RENO, Nev. (MyNews4.com & KRNV) -- A special task force released its preliminary report on Friday about the pros and cons of transferring federal lands to the state of Nevada.
On the plus side, it could be an economic boon. The group cites a study showing a minimum increase in state revenues of a minimum of $370 million per year. But there are also potential downsides, including environmental concerns and costs.
This complicated issue is why the 2013 Nevada Legislature created the Public Land Management Task Force. This group is tasked with meeting with all the stakeholders, including all local governments and groups ranging from the Sierra Club to the state Farm Bureau.
Anywhere from 80-percent to 87-percent of the state of Nevada is owned or managed by the federal government. The feud between Cliven Bundy and the BLM put this issue in the spotlight recently.
The Chairman of the Task Force reviewing the pros and cons of the federal land transfers said there is already a consensus that local control is better. "Something like that, I don't think would happen if the state owned that land," said Demar Dahl. "We'd get that worked out."
But there is much more than grazing rights at stake. There is mineral exploration and other energy-producing interests.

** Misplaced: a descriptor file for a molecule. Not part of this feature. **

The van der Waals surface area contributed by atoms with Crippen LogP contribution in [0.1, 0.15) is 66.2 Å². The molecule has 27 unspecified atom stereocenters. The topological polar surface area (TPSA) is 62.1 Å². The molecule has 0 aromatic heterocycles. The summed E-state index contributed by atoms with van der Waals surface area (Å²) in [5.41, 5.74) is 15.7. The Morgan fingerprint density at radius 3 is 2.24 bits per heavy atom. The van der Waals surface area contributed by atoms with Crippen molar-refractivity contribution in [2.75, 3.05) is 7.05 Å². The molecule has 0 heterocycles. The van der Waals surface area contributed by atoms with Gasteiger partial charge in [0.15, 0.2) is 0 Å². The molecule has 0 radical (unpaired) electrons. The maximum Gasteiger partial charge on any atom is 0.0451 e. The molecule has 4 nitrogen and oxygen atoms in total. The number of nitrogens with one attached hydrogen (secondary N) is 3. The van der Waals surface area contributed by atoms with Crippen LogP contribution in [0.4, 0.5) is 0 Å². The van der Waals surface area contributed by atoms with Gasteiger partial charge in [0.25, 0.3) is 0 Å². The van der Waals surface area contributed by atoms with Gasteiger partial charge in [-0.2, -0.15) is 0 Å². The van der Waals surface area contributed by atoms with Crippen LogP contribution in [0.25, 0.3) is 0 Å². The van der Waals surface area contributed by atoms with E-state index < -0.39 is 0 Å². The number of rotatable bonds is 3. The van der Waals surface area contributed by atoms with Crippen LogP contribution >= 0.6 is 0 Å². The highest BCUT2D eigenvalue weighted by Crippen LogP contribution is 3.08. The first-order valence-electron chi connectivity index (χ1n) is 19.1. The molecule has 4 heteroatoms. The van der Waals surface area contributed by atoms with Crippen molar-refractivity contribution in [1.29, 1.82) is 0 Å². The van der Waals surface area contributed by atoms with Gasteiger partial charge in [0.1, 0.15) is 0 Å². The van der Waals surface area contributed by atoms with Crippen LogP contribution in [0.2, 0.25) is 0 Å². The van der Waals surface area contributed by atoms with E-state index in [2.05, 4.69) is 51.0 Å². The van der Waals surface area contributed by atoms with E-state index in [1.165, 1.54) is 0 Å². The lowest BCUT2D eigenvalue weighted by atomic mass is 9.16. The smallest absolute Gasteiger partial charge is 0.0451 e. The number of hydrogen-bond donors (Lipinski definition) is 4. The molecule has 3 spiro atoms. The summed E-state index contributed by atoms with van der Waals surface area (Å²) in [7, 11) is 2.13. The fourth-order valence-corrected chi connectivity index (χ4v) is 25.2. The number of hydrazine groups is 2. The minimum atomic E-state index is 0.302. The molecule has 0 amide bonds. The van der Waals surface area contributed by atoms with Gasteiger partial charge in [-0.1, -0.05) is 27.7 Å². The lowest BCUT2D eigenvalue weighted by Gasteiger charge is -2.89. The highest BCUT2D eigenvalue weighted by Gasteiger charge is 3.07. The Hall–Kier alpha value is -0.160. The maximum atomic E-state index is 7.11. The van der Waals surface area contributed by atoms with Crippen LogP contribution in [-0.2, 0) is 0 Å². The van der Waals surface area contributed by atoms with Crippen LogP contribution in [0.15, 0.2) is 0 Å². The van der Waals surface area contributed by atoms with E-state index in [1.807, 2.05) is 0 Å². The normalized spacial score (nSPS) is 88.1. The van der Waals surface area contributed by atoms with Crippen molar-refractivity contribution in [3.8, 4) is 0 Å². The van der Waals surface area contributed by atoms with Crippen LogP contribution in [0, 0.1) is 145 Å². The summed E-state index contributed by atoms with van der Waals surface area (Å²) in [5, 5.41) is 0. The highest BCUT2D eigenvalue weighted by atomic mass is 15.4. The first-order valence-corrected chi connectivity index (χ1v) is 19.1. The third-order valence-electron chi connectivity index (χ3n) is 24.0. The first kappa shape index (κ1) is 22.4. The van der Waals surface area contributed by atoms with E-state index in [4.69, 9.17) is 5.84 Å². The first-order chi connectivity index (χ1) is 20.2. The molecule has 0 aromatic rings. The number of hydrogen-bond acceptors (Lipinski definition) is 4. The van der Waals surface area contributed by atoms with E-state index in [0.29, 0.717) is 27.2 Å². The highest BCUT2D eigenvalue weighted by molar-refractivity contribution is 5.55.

"You know, we have a real interesting potential for oil and gas in Nevada now," said Dahl. "We have a lot of interest in northeast Nevada."
There are also other economic concerns. Critics have said the federal government has not been able to make any headway in dealing with public lands designated for disposal. They say it has landlocked some Nevada cities and towns.
"If the state had those we think we could, in a hurry, get that job taken care of," Dahl said.
On the plus side, the group has an economic study that shows Nevada could gain hundreds of millions per year, simply by managing the lands. The downsides include the costs for managing additional land.
Washoe County Commissioner David Humke is not on the task force, but has real concerns about this. "Sometimes when the federal government takes action, the state says, 'Well, we'll just pass that mandate along to the county or the cities,' and we're very concerned that could happen."
Humke said it would not be good if costs like additional firefighting services had to be absorbed by counties. "There's not enough tax in Washoe County to pay those costs, I don't believe."
The Task Force has come to some conclusions. Among them: Nevada can afford the transfers and management of the lands. Also, any public use will remain public use after any transfer.
The group is scheduled to make a recommendation to the Nevada Legislature before September 1.